AH: Your last album, 2020’s Folk n’ Roll VOL: 1: Tales of Isolation, about the pandemic, kind of dealt with staying home. Spanish Villager travels all over the place – Berlin, Paris, Tokyo, Mexico City. Did it feel good to travel again, at least via song?

O: Yeah, that’s an interesting question! It is, in a way. Part of what I did during the pandemic was travel around, just drive around the country, the US, in a way to sort of give myself the illusion that time hadn’t stopped and I could have no way of moving. So, I think in some way, you could think of the journey that SV takes as a way of sort of traveling in my head, and giving myself the illusion that, you know, I haven’t been able to leave the country for the last three years. 

AH: What were some of the places you went, some of the experiences you had on those trips?

O: My first trip was from Minneapolis to Los Angeles. I drove down to Arizona. I drove to New Mexico, drove to Austin, then to Kansas City, then to Asheville. I just felt the need to be in motion, because I felt like I was losing my mind at some point, and my brain just needed to…I had to give myself the illusion that I can still move, I’m still touring somewhat, in a way.

AH: Were these places you were familiar with, or were they just big surprises, stuff you never experienced, that you never thought you’d see?

O: They were places I’d been on my tours, and sort of have made friends there. There’s an element of revisiting places where I had been, but I’d never spent enough time to get to know the places better.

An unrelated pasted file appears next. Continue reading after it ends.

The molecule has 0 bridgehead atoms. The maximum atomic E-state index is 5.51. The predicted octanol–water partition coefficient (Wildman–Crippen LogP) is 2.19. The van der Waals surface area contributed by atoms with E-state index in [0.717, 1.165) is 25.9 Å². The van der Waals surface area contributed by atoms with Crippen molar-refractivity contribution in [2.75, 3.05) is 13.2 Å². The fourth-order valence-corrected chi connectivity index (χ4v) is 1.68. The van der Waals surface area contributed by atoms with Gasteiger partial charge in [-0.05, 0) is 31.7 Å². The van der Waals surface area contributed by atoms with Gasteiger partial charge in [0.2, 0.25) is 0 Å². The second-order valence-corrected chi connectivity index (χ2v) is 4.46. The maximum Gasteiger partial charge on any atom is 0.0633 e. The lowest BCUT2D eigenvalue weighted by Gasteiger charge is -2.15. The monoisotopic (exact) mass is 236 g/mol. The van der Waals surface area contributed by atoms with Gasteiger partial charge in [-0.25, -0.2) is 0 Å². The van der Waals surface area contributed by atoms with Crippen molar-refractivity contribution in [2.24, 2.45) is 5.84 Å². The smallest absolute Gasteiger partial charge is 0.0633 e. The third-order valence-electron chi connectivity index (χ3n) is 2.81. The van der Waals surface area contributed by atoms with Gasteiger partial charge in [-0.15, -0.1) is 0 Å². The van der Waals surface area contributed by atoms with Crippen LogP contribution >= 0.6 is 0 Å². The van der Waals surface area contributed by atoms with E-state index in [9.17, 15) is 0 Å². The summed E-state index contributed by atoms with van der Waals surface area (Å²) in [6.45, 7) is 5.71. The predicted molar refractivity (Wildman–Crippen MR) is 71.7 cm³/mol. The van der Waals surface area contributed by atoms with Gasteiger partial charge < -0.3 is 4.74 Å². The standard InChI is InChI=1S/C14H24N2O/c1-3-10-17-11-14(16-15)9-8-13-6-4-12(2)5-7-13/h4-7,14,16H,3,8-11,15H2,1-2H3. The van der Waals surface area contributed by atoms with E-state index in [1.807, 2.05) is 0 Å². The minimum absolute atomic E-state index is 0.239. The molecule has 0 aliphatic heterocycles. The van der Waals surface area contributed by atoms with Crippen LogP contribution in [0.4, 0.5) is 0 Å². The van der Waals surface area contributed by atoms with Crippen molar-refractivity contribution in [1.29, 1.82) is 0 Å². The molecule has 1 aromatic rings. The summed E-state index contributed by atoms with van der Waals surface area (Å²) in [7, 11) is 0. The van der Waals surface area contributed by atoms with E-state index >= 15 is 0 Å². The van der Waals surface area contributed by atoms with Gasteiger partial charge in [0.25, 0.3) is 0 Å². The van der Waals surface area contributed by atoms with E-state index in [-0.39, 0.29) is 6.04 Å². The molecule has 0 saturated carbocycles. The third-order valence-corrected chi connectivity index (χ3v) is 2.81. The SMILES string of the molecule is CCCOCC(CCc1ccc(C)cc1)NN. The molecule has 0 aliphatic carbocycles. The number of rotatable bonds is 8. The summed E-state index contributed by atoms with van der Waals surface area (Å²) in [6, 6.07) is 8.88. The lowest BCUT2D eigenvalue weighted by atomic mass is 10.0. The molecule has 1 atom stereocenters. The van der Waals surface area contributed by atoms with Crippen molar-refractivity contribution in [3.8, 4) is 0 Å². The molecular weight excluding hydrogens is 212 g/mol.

AH: Another difference between this album and the previous albums [Tales of Isolation and 2019’s Tales of America] – there’s definitely more of a full band sound. What made you decide to make that change?

O: I think that just felt like the natural evolution of my career. I started writing a lot of the songs after touring with Lindsey Buckingham, and I got into Fleetwood Mac a lot after that, and was listening to Rumours a lot, so a lot of that, I think, definitely informed how I was approaching this record. I listened to Rumours most days before the studio sessions, and I was trying to create a groovy, upbeat record, but still integrate that with the way I’ve written my songs before, in the sort of storytelling, poetic fashion. It’s a marriage of the folk tradition and the ways of writing folk music, but with a sort of sonic environment that is more upbeat.